Around 55 million people, globally, have dementia – the most common type being Alzheimer’s disease. Unfortunately, there is no cure for the memory-robbing disease. But a lot of hope was pinned on an experimental drug called gantenerumab.
A press release, recently issued by the drug’s maker, Roche, did not bring good news. The injectable drug had no meaningful effect on either the symptoms of Alzheimer’s or on the brain markers of the disease – a protein called amyloid.
Gantenerumab is an antibody that binds itself to amyloid, a sticky protein that clumps together and accumulates in the brains of those with Alzheimer’s. The binding of the antibody to amyloid activates the brain’s natural defences, which then removes the amyloid.
Smaller trials of gantenerumab supported this approach as there was a positive effect on symptoms and a reduction in amyloid clumps. But the latest large-scale study has failed to replicate this earlier success, once more raising questions about the validity of targeting amyloid.
Single most important question
What causes Alzheimer’s disease is still not known, but the most popular explanation is the so-called “amyloid cascade hypothesis”.
Proposed 30 years ago, the hypothesis described a series of events that culminates in Alzheimer’s disease. Scientists based the hypothesis on changes they had noticed in the brains of people with Alzheimer’s disease as well as on genetic evidence from families where successive generations had developed Alzheimer’s. The changes they noticed in the brain were the accumulation of clumps of amyloid protein called plaques, and the accumulation of tau protein called tangles.
The hypothesis posits that the formation of amyloid plaques is the initiating process of the disease. The plaques then interact with other brain cells and blood vessels, impairing their normal function, developing tangles and ultimately killing neurons (brain cells).
Over the past 30 years, scientists have refined the hypothesis as new information on the biological processes underlying Alzheimer’s disease were discovered. So targeting amyloid seems a logical focus of drug makers.
The disappointing results for gantenerumab are just the latest in a long line of reported failures of drugs that target amyloid clumps. These repeated failures (14 in total), with the few studies reporting positive outcomes (two in total), fuel the debate about whether targeting amyloid removal is a valid approach.
Proponents of the amyloid cascade hypothesis can argue that the failure of experimental drugs can reflect specifics of the trial designs, for example, how the drug is administered, or the stage of the disease at which the drugs are given. While opponents may argue that other changes in the brain, such as tau tangles, are more closely associated with dementia symptoms and are more valid targets, or that the amount of amyloid is poorly associated with symptoms.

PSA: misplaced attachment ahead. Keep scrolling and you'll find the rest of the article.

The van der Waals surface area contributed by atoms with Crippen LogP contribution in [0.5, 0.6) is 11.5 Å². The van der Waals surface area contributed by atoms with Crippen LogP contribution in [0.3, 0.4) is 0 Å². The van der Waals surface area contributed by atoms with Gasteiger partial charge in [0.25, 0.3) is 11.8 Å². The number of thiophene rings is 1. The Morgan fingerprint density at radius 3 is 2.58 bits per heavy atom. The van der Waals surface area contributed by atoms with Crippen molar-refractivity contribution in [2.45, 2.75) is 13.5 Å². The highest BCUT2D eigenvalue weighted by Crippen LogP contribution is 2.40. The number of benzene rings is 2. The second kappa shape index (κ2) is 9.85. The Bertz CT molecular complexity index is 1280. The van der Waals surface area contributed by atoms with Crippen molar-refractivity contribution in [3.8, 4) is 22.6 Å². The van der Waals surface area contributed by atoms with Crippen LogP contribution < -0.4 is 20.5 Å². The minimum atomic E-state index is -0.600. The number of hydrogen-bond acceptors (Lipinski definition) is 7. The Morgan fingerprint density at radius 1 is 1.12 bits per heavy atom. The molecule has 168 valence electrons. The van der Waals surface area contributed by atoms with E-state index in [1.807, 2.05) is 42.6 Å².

The debate is not over and will not be settled by further reporting of positive and negative trial outcomes. It is meaningless and detracts from the pressing question of what causes Alzheimer’s disease. Amyloid is clearly associated with the development of Alzheimer’s disease, as are many other proteins. But has the focus on amyloid detracted from other potential targets? Other hypotheses exist, but have these been sufficiently tested?
We can infer the answers to these questions from the list of Alzheimer’s drugs that are being developed. There are currently 143 drugs in 172 clinical trials of treatments for Alzheimer’s. Of these, 119 drugs are described as “disease modifying”. That is, they are designed to change the underlying biology to affect the course of the disease – rather than just treat symptoms. Of the 119 disease-modifying drugs, only 20 have amyloid as the primary target.
Most researchers accept that there is no single cause of Alzheimer’s disease. It is established that the symptom profile and extent of underlying changes in the brain are unique to each individual with Alzheimer’s – albeit with some common features. Targeting a single feature is unlikely to yield major effects on the course of Alzheimer’s disease, but the depth and diversification of current therapies on the drug development pipeline suggest we are on the right path to understanding and treating Alzheimer’s. And in doing so, we will also answer the only question that counts: what causes Alzheimer’s disease?
By Ritchie Williamson, Director of research, Associate Professor in Therapeutics, University of Bradford (The Conversation)